Bears are ranging out of the Yellowstone core area, but it’s because there’s not enough food there. Hence, the density of grizzlies has decreased. The population of Yellowstone bears has not increased for 15 years and has probably declined since 2007—coincidentally the date of the tipping point for methane release in the Arctic, the commencement of abrupt climate change, and the sudden death of whitebark pine trees in Yellowstone. Is there any chance these events could be related? You bet your ass.


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Help Save Yellowstone's Bears

Dear friends-


As you probably know, the U.S. Fish and Wildlife Service has proposed to strip Yellowstone’s grizzly bears of protection under the Endangered Species Act, and open the population up to hunting. The FWS states, astonishingly, that climate change does not constitute a threat now, or in the future, to grizzly bears.


I would greatly appreciate it if you would join me in sending comments to FWS opposing this delisting. Comments are most valuable when they raise questions about the substance of the agency’s proposal. It is not enough to simply state, “I oppose delisting the Yellowstone grizzlies.”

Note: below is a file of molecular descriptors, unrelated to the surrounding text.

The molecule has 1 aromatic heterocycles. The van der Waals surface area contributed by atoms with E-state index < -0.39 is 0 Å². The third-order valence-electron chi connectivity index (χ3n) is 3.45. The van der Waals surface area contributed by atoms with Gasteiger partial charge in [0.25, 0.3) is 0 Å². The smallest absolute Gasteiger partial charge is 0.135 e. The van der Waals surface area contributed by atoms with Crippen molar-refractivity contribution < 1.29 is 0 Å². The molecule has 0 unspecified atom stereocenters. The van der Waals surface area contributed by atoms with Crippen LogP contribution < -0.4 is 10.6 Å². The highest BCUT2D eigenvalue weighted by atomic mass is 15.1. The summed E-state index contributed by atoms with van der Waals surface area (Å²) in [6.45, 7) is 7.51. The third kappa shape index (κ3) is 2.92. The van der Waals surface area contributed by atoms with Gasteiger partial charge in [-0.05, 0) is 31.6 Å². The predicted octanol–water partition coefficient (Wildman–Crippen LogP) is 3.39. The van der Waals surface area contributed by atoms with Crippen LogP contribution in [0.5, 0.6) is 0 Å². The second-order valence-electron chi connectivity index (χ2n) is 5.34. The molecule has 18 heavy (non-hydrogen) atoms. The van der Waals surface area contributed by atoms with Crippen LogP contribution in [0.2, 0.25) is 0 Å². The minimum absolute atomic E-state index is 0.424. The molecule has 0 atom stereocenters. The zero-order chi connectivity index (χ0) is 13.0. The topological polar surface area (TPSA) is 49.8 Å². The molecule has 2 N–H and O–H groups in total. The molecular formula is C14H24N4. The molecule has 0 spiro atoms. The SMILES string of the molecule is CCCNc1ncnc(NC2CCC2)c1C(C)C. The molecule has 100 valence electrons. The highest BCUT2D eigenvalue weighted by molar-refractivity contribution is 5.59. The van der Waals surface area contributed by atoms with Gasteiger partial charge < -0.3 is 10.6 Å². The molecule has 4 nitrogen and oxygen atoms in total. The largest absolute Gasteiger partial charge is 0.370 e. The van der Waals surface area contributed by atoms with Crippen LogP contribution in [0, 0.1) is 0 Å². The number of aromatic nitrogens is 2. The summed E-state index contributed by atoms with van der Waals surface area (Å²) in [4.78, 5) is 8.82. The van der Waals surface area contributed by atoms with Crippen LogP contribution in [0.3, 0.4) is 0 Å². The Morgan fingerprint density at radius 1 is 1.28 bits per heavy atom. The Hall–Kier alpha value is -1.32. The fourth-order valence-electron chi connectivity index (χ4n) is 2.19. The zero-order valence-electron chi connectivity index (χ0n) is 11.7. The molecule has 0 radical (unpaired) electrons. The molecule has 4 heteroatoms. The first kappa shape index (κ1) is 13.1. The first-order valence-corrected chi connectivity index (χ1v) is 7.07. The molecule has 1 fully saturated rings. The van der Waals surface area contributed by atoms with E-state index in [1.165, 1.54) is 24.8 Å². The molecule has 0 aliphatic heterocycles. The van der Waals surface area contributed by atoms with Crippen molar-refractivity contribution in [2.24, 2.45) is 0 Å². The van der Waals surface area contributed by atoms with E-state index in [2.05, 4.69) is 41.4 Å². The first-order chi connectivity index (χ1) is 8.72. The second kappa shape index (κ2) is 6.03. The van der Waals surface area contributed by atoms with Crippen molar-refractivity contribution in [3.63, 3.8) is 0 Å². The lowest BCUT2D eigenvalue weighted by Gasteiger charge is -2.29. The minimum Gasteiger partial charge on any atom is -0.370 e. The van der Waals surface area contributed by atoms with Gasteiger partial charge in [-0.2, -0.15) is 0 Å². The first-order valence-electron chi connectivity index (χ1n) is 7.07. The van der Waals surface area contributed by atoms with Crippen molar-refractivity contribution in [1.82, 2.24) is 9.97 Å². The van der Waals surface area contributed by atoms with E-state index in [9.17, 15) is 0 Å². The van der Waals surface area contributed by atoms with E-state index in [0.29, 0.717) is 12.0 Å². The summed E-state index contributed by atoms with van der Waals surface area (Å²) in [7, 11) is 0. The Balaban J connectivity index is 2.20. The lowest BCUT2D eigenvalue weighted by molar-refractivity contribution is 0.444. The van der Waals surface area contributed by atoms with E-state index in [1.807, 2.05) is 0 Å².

You might consider commenting about the effects of climate change on grizzly food sources, or on the foolhardiness of hunting the second-slowest reproducing land mammal in North America, or the uncertainty inherent in the vague triggers the agency has proposed to protect the bear in case of excessive mortality.


If you’d like to get some ideas, you can read my article on delisting that was published last month the Daily Beast: Grizzlies in the Crosshairs.


The agency is taking public comments on this proposal through Tuesday, May 10. Comments are being accepted electronically, Click Here


Comments are also being accepted via mail: Public Comments Processing, Attn: Docket No. FWS–R6–ES–2016–0042, U.S. Fish and Wildlife, MS: BPHC, 5275 Leesburg Pike, Falls Church, VA 22041-3803.


Thank you for your help.


For the wild,

Doug Peacock

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Interview with the Wildernist

Just skip the "how I met the griz" stuff.

Interview with Doug Peacock - The Wildernist

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Scott Carrier talks to Doug on Home of the Brave

A broad-ranging discussion about extinctions, then and now:

Home of the Brave

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A Death Sentence for Wolverines in the Northern Rockies